Policy transfer, neo-liberalism or coercive institutional isomorphism? Explaining the emergence of a regulatory regime for quality assurance in the Hong Kong higher education sector. Jarvis, D. S. L. Policy and Society.
Policy transfer, neo-liberalism or coercive institutional isomorphism? Explaining the emergence of a regulatory regime for quality assurance in the Hong Kong higher education sector [link]Paper  doi  abstract   bibtex   
The spread of quality assurance (QA) regimes in higher education has been an explosive phenomenon over the last 25 years. By one estimate, for example, half of all the countries in the world have adopted QA systems or QA regulatory agencies to oversee their higher education sector. Typically, this phenomenon is explained as a process of policy diffusion, the advent of marketization, the spread of neoliberalism, massification and, concomitantly, the emergence of a ‘global market’ for higher education, prompting governments to respond by validating standards, quality, and introducing certification and compliance regimes. In this paper I question the utility of these explanatory frameworks, specifically looking at the case of Hong Kong in order to explore the role coercive institutional isomorphism plays in policy adoption and the implications of this for regulatory performativity.
@article{jarvis_policy_????,
	title = {Policy transfer, neo-liberalism or coercive institutional isomorphism? {Explaining} the emergence of a regulatory regime for quality assurance in the {Hong} {Kong} higher education sector},
	issn = {1449-4035},
	shorttitle = {Policy transfer, neo-liberalism or coercive institutional isomorphism?},
	url = {http://www.sciencedirect.com/science/article/pii/S144940351400040X},
	doi = {10.1016/j.polsoc.2014.09.003},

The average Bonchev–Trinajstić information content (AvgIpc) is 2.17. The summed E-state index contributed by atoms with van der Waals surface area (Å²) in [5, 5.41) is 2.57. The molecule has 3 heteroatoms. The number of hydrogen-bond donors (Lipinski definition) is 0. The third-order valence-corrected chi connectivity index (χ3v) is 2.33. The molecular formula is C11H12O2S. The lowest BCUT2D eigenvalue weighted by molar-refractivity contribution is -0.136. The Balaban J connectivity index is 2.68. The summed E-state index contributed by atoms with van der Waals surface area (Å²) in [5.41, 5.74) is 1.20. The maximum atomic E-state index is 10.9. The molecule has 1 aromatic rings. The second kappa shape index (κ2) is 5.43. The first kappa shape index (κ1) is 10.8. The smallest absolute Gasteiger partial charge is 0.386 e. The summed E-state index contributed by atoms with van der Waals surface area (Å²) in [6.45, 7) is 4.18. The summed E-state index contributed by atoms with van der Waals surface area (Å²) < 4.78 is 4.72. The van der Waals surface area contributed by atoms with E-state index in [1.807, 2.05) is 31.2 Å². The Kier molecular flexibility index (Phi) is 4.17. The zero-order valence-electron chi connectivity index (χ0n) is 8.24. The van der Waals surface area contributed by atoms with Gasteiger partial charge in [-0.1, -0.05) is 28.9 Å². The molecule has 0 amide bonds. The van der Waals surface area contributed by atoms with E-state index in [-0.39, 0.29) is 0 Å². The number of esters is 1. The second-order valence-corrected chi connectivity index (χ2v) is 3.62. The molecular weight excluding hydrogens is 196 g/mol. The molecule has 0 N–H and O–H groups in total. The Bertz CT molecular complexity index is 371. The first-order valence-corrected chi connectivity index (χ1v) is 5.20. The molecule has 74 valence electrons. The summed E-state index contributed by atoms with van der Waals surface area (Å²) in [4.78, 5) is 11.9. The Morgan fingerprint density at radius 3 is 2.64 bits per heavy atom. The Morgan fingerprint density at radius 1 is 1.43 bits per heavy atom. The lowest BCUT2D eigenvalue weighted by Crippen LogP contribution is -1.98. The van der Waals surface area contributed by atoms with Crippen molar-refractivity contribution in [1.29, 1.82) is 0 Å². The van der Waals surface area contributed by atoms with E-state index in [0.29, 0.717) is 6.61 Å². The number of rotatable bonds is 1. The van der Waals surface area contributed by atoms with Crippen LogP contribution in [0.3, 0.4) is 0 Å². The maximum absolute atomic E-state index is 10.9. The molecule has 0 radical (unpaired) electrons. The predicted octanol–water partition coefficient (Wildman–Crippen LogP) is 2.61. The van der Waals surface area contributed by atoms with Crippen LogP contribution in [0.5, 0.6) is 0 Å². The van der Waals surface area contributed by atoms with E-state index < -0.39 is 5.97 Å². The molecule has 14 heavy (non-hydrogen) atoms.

abstract = {The spread of quality assurance (QA) regimes in higher education has been an explosive phenomenon over the last 25 years. By one estimate, for example, half of all the countries in the world have adopted QA systems or QA regulatory agencies to oversee their higher education sector. Typically, this phenomenon is explained as a process of policy diffusion, the advent of marketization, the spread of neoliberalism, massification and, concomitantly, the emergence of a ‘global market’ for higher education, prompting governments to respond by validating standards, quality, and introducing certification and compliance regimes. In this paper I question the utility of these explanatory frameworks, specifically looking at the case of Hong Kong in order to explore the role coercive institutional isomorphism plays in policy adoption and the implications of this for regulatory performativity.},
	urldate = {2014-10-18},
	journal = {Policy and Society},
	author = {Jarvis, Darryl S. L.},
	keywords = {Globalization, Higher education, Hong Kong, Managerialism, Neo-liberalism, Policy transfer, Quality assurance, Regulation},
	file = {ScienceDirect Full Text PDF:files/49994/Jarvis - Policy transfer, neo-liberalism or coercive instit.pdf:application/pdf;ScienceDirect Full Text PDF:files/53197/Jarvis - 2014 - Policy transfer, neo-liberalism or coercive instit.pdf:application/pdf;ScienceDirect Snapshot:files/49995/S144940351400040X.html:text/html;ScienceDirect Snapshot:files/53198/S144940351400040X.html:text/html}
}
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